Diversity can often be just a buzzword or an easily traded form of corporate capital, but it's also an area of intense interest to those studying media and culture. For graduate students pursuing research in the field, there hadn't been a place for serious intellectual discussion of diversity or the sharing of work — until now.
This summer USC Annenberg held the first annual Summer Institute on Diversity in Media and Culture. Twenty doctoral students from around the country gathered on USC's campus to create "an energizing intellectual space to talk about all this stuff, to get feedback on their work, and to start a larger national conversation about diversity in media in the field of communication,” Institute leader Sarah Banet-Weiser said.
Banet-Weiser, a USC Annenberg professor and now director of the School of Communication, wants diversity — or “difference,” as she prefers — to be a calling card for Annenberg.
“The summer institute was our first project [as part of that] overall mission, and I was thrilled with the result.” she said. “For me, to talk about an institute of diversity, media and culture is to think through issues of race, gender and overall difference in media.”
Despite little in the way of promotion, the Institute received over 80 applications (including some from abroad) for the first installment's 20 spots. With an eye towards becoming an annual gathering, Banet-Weiser said they will likely expand to include international students as the interest was so high.
Along with the 20 students, 10 professors participated in the Institute.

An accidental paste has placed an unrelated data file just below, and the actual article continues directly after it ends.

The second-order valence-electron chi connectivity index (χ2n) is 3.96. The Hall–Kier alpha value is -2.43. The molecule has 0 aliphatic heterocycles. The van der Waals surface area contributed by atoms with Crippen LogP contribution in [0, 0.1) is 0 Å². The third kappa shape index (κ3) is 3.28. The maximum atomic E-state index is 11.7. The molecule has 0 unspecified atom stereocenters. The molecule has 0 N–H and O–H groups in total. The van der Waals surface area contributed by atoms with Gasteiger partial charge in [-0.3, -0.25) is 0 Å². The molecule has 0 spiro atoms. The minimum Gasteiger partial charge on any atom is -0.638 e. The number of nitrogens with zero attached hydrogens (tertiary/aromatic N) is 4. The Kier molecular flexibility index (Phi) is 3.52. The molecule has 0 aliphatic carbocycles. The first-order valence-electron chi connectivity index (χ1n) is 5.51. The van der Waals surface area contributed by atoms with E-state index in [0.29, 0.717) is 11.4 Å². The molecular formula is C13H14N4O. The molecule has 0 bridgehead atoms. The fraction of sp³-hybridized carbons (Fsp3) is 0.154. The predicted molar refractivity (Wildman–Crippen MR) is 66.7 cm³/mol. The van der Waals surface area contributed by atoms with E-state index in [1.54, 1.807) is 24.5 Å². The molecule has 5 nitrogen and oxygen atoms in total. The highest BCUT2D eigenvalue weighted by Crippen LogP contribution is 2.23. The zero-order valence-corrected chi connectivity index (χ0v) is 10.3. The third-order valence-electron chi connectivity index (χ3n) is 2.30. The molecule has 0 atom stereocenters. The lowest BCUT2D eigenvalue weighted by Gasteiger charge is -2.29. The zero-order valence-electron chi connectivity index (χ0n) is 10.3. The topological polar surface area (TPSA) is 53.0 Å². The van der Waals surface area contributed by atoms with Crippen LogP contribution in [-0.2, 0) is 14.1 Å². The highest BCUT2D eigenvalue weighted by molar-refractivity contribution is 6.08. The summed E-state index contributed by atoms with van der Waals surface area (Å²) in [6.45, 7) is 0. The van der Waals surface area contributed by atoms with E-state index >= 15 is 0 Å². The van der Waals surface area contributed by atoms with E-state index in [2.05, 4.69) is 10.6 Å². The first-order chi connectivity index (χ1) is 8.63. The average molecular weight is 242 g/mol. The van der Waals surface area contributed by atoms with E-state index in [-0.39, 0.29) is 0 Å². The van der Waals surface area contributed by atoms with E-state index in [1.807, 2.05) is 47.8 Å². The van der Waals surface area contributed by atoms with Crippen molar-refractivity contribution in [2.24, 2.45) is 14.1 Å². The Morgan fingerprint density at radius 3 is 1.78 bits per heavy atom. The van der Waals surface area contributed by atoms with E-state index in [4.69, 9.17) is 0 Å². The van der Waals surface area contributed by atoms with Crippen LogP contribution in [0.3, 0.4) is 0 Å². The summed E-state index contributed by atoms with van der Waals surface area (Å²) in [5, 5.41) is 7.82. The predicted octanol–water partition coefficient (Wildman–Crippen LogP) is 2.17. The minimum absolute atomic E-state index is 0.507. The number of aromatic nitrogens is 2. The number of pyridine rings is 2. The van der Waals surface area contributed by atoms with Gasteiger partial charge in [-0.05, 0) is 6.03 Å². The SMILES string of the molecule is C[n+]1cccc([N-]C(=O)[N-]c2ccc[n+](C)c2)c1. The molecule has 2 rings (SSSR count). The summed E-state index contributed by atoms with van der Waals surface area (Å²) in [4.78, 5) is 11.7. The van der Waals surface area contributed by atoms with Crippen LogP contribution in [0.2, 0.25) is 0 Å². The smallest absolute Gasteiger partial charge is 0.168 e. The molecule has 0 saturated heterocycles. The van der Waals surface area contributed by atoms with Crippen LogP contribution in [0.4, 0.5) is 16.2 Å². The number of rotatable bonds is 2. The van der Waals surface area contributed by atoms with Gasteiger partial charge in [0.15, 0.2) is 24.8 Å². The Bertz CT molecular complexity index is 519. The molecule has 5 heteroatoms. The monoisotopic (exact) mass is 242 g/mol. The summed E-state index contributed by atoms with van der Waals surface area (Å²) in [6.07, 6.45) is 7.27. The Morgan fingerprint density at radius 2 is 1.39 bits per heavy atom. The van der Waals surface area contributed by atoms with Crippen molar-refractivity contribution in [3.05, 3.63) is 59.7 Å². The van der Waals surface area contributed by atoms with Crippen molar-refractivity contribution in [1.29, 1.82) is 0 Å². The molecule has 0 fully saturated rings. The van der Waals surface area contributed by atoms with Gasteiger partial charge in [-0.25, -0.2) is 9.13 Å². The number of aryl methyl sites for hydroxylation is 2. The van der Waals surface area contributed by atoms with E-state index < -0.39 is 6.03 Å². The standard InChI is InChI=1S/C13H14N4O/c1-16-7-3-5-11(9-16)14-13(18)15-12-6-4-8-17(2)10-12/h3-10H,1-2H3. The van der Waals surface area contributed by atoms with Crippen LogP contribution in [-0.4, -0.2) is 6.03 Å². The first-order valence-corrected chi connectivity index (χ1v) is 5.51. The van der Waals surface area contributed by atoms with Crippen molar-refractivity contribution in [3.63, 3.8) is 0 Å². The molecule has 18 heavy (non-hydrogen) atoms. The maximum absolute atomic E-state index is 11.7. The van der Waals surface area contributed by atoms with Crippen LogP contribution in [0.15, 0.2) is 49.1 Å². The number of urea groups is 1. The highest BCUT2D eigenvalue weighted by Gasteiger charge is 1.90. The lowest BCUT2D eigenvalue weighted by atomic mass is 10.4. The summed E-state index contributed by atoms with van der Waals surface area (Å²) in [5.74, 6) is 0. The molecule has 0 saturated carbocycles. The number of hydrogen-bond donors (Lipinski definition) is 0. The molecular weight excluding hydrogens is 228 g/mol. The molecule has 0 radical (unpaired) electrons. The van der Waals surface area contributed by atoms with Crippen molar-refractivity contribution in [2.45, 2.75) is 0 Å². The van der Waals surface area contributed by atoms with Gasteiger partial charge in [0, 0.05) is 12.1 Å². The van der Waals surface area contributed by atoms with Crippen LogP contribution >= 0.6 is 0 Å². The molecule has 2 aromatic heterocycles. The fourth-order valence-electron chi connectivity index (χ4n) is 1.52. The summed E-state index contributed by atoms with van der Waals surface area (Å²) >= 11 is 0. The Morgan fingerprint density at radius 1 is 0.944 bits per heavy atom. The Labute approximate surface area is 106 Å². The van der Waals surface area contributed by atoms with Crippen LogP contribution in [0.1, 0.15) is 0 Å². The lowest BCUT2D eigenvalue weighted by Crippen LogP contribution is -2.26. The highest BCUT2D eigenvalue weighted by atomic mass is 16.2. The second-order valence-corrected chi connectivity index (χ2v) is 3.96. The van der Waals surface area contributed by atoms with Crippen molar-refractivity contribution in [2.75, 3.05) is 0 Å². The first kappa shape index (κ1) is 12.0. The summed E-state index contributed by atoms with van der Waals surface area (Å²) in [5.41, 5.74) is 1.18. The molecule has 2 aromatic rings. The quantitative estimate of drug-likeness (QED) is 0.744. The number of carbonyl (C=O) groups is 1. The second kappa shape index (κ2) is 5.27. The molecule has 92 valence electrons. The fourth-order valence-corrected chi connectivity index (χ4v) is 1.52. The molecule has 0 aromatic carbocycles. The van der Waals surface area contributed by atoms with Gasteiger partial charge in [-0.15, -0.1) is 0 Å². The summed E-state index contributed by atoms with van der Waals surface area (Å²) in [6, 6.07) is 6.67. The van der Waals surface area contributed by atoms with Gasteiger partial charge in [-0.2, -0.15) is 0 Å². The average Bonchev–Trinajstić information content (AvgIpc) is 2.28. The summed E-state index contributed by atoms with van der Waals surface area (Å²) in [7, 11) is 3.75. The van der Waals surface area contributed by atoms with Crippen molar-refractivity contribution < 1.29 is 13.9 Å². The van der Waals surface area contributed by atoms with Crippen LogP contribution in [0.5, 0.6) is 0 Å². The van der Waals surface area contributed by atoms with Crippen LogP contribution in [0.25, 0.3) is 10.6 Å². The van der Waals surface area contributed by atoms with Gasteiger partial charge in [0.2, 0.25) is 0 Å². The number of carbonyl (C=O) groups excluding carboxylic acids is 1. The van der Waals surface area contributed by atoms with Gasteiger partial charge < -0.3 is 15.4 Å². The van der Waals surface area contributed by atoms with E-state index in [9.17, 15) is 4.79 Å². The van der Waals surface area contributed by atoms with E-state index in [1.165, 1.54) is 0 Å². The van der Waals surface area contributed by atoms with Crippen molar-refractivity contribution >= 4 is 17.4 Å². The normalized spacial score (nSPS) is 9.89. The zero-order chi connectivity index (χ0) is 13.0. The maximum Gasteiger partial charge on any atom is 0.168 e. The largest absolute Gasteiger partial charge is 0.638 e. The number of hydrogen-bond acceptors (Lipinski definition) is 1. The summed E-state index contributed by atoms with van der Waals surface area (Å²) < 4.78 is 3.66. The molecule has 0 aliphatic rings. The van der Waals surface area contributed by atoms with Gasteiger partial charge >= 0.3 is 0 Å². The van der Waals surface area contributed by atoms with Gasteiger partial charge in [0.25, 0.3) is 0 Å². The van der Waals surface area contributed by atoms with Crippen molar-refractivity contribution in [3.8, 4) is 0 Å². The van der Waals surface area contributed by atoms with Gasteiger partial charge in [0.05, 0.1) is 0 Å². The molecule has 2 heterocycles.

“We had our faculty, from Annenberg, who are doing this kind of work but we also had four visiting faculty from other universities who are leaders in the field,” Banet-Weiser said.
These leaders included: Herman S. Gray, professor of sociology at UC Santa Cruz; Rosa-Linda Fregoso, interim chair of Latin American and Latino studies at UC Santa Cruz; Beretta Smith-Shumade, director of communication at Tulane University; and S. Craig Watkins, professor in the Department of Radio-Television-Film at UT Austin.
“The students gave presentations and then we gave them specific feedback,“ Banet-Weiser explained. “With this group of faculty in the room, it was such an opportunity for the students because you’re not going to get all of us together like that.”
Altogether, the gathering made for a lively conversation not just about diversity but media as a whole. Research on diversity in the field of communication has historically focused on representation — looking at television or film for characters of color or different socio-economic backgrounds — but the Institute also considered recent technological changes in media, the reach of these representations, and the meaning behind all of it.
“It’s how difference is mobilized in media and how do we make sense of it,” Banet-Weiser said. “In a moment of shifting conditions, of technology and circulation and digital media, we wanted to ask how do we get beyond representation. What can we do as scholars to think about getting beyond representation, to really think through how difference is circulated in the media and how audiences understand it? Does it make a difference?”